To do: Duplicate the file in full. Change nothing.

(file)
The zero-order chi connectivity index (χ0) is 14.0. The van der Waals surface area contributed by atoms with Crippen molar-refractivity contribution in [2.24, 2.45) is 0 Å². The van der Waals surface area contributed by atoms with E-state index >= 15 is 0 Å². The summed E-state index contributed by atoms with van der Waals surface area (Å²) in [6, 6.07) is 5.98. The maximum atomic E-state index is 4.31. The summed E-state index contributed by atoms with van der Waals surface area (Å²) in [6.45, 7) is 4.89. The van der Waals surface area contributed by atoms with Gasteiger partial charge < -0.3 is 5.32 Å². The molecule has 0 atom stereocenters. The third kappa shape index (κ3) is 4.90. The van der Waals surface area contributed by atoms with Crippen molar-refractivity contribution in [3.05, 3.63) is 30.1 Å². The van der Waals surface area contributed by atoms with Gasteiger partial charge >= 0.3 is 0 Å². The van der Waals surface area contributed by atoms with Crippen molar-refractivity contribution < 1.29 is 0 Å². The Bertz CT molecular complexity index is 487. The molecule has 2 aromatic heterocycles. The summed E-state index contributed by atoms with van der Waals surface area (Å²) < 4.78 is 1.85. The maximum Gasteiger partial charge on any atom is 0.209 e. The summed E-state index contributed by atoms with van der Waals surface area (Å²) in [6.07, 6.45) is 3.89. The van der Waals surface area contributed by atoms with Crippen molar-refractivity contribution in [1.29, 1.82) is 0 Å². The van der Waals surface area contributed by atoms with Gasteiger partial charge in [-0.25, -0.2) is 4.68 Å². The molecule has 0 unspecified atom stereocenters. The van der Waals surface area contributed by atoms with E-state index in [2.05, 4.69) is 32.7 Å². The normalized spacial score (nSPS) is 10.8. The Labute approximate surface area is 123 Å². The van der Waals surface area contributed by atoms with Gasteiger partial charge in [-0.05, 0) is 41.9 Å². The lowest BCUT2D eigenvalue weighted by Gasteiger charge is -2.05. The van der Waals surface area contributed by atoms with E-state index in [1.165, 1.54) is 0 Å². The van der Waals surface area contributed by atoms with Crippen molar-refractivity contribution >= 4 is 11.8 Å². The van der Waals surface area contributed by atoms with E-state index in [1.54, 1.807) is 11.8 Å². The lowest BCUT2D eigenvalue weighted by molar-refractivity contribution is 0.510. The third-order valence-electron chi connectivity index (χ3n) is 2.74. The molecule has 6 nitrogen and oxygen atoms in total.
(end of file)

The zero-order chi connectivity index (χ0) is 14.0. The van der Waals surface area contributed by atoms with Crippen molar-refractivity contribution in [2.24, 2.45) is 0 Å². The van der Waals surface area contributed by atoms with E-state index >= 15 is 0 Å². The summed E-state index contributed by atoms with van der Waals surface area (Å²) in [6, 6.07) is 5.98. The maximum atomic E-state index is 4.31. The summed E-state index contributed by atoms with van der Waals surface area (Å²) in [6.45, 7) is 4.89. The van der Waals surface area contributed by atoms with Gasteiger partial charge < -0.3 is 5.32 Å². The molecule has 0 atom stereocenters. The third kappa shape index (κ3) is 4.90. The van der Waals surface area contributed by atoms with Crippen molar-refractivity contribution in [3.05, 3.63) is 30.1 Å². The van der Waals surface area contributed by atoms with Gasteiger partial charge >= 0.3 is 0 Å². The van der Waals surface area contributed by atoms with Crippen molar-refractivity contribution < 1.29 is 0 Å². The Bertz CT molecular complexity index is 487. The molecule has 2 aromatic heterocycles. The summed E-state index contributed by atoms with van der Waals surface area (Å²) < 4.78 is 1.85. The maximum Gasteiger partial charge on any atom is 0.209 e. The summed E-state index contributed by atoms with van der Waals surface area (Å²) in [6.07, 6.45) is 3.89. The van der Waals surface area contributed by atoms with Crippen molar-refractivity contribution in [1.29, 1.82) is 0 Å². The van der Waals surface area contributed by atoms with Gasteiger partial charge in [-0.25, -0.2) is 4.68 Å². The molecule has 0 unspecified atom stereocenters. The van der Waals surface area contributed by atoms with E-state index in [2.05, 4.69) is 32.7 Å². The normalized spacial score (nSPS) is 10.8. The Labute approximate surface area is 123 Å². The van der Waals surface area contributed by atoms with Gasteiger partial charge in [-0.05, 0) is 41.9 Å². The lowest BCUT2D eigenvalue weighted by Gasteiger charge is -2.05. The van der Waals surface area contributed by atoms with E-state index in [1.165, 1.54) is 0 Å². The van der Waals surface area contributed by atoms with Crippen molar-refractivity contribution >= 4 is 11.8 Å². The van der Waals surface area contributed by atoms with E-state index in [1.54, 1.807) is 11.8 Å². The lowest BCUT2D eigenvalue weighted by molar-refractivity contribution is 0.510. The third-order valence-electron chi connectivity index (χ3n) is 2.74. The molecule has 6 nitrogen and oxygen atoms in total.